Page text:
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Joe+Martin made it!(author)2009-02-12

Cheers!

author
tercero made it!(author)2009-02-11

They look good. What's the texture like? Also thank you for the recipe.

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Joe+Martin made it!(author)2009-02-11

The texture is a bit like bread, had to explain really.

author
britishfood made it!(author)2009-02-11

Have to add (as a British Food Writer) making a cross in the ton doesn't make them Hot Cross BunsHot Cross Buns).... otherwise lovely Tea Cake recipe

author
davee52uk made it!(author)2009-02-10

...and if you put a cross of pastry on the top of them, they are called Hot Cross Buns - for Easter.

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Joe+Martin made it!(author)2009-02-10

Oh and seeing as this has been featured I'll and oz measurements to the ingredients for the Americans.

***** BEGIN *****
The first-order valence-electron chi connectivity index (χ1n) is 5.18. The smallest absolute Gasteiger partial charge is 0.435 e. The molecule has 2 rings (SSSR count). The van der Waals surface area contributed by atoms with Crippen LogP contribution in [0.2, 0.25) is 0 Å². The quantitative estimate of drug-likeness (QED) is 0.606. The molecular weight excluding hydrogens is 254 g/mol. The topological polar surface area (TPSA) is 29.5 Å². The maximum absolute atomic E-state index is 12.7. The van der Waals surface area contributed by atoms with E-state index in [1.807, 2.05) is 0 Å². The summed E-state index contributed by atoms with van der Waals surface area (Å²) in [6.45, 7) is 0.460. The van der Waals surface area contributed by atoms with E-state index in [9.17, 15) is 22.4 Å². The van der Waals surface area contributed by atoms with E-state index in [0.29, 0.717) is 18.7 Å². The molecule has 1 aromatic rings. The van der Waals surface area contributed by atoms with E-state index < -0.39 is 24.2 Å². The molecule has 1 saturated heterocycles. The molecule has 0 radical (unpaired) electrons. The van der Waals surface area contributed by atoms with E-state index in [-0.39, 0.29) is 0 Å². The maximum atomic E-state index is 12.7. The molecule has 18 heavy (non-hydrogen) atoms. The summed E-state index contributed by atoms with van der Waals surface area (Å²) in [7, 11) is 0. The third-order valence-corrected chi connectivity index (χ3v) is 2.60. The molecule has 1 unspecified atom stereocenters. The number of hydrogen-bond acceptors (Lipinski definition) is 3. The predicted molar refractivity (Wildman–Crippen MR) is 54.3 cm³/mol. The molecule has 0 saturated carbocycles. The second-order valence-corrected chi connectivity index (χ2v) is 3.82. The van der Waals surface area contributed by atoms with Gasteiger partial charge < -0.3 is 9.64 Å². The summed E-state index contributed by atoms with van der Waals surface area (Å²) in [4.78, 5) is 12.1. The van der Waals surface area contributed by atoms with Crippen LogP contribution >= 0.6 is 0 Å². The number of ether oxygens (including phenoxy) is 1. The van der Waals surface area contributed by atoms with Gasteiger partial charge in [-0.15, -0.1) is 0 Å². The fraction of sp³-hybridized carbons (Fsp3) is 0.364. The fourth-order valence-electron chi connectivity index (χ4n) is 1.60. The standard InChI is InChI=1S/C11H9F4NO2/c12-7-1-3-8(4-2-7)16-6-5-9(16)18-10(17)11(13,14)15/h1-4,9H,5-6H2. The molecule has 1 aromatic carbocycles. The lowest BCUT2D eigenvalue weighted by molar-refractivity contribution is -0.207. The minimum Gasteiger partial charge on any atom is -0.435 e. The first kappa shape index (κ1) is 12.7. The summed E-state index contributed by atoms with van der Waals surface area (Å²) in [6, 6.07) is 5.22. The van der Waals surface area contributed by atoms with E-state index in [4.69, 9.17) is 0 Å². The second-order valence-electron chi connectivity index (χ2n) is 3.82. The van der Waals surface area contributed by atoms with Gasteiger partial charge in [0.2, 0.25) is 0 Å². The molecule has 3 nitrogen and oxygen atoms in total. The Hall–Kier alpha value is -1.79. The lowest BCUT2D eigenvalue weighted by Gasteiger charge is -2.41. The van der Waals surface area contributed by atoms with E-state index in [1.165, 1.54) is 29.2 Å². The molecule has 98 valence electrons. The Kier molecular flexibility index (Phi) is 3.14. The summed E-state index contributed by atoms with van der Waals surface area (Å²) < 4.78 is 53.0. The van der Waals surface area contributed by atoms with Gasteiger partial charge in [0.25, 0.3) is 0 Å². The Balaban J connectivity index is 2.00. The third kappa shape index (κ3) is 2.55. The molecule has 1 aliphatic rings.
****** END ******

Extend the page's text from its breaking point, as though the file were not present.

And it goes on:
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Weissensteinburg made it!(author)2009-02-10

I thought they were bagels based on the first image =]

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Joe+Martin made it!(author)2009-02-10

Very like a bagel just without the hole and less chewy.

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lemonie made it!(author)2009-02-10

They look good! I hope you had a nice cup of tea to wash 'em down with L

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Joe+Martin made it!(author)2009-02-10

Most defiantly.

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Kiteman made it!(author)2009-02-10

...severed toasted with butter...

Possibly "served"?

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Joe+Martin made it!(author)2009-02-10

Oops! Shall I put heads after it. Thank god there's a teacher here! Cheers Kiteman!

author
Kiteman made it!(author)2009-02-10

:-)

Keep up the good work - somebody has to teach these colonials about proper food.

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Joe+Martin made it!(author)2009-02-10

Just wait for the war when I post British pancakes. lol

author
Kiteman made it!(author)2009-02-10

Flour to the left of it,
Eggs to the right of it,
On into the hot pan flowed the thin batter!

author
Joe+Martin made it!(author)2009-02-10

It's a ~~trap~~ crepe XD

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Bio: A 20 something Veggie with a passion for cooking and computing. Office job by day, maniac by night. If something involves vodka then I should ... More »